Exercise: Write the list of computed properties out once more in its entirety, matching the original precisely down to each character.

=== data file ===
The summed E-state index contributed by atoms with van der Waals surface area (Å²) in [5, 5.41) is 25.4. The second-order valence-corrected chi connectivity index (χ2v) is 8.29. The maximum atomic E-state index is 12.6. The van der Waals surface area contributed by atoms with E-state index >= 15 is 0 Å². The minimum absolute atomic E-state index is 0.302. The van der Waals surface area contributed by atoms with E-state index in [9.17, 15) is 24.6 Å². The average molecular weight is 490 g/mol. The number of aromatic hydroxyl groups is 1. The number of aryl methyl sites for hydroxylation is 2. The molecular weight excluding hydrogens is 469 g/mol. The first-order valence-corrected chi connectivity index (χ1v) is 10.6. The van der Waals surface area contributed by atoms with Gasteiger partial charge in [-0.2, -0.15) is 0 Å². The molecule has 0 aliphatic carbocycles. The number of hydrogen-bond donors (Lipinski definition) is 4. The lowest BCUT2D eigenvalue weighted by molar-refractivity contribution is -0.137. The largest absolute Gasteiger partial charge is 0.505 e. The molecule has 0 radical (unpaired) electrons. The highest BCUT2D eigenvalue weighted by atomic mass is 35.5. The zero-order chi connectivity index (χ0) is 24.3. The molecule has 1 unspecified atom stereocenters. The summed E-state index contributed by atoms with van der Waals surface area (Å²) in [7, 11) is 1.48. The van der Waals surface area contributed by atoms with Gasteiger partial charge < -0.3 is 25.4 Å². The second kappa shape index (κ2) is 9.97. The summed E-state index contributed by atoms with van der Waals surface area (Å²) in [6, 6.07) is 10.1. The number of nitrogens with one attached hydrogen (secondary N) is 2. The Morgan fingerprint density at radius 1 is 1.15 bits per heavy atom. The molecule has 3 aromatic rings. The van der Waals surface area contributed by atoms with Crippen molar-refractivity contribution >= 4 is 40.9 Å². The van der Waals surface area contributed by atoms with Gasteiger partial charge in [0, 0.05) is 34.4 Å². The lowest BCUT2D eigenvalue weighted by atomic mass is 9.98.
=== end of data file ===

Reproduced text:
The summed E-state index contributed by atoms with van der Waals surface area (Å²) in [5, 5.41) is 25.4. The second-order valence-corrected chi connectivity index (χ2v) is 8.29. The maximum atomic E-state index is 12.6. The van der Waals surface area contributed by atoms with E-state index >= 15 is 0 Å². The minimum absolute atomic E-state index is 0.302. The van der Waals surface area contributed by atoms with E-state index in [9.17, 15) is 24.6 Å². The average molecular weight is 490 g/mol. The number of aromatic hydroxyl groups is 1. The number of aryl methyl sites for hydroxylation is 2. The molecular weight excluding hydrogens is 469 g/mol. The first-order valence-corrected chi connectivity index (χ1v) is 10.6. The van der Waals surface area contributed by atoms with Gasteiger partial charge in [-0.2, -0.15) is 0 Å². The molecule has 0 aliphatic carbocycles. The number of hydrogen-bond donors (Lipinski definition) is 4. The lowest BCUT2D eigenvalue weighted by molar-refractivity contribution is -0.137. The largest absolute Gasteiger partial charge is 0.505 e. The molecule has 0 radical (unpaired) electrons. The highest BCUT2D eigenvalue weighted by atomic mass is 35.5. The zero-order chi connectivity index (χ0) is 24.3. The molecule has 1 unspecified atom stereocenters. The summed E-state index contributed by atoms with van der Waals surface area (Å²) in [7, 11) is 1.48. The van der Waals surface area contributed by atoms with Gasteiger partial charge < -0.3 is 25.4 Å². The second kappa shape index (κ2) is 9.97. The summed E-state index contributed by atoms with van der Waals surface area (Å²) in [6, 6.07) is 10.1. The number of nitrogens with one attached hydrogen (secondary N) is 2. The Morgan fingerprint density at radius 1 is 1.15 bits per heavy atom. The molecule has 3 aromatic rings. The van der Waals surface area contributed by atoms with Crippen molar-refractivity contribution >= 4 is 40.9 Å². The van der Waals surface area contributed by atoms with Gasteiger partial charge in [0, 0.05) is 34.4 Å². The lowest BCUT2D eigenvalue weighted by atomic mass is 9.98.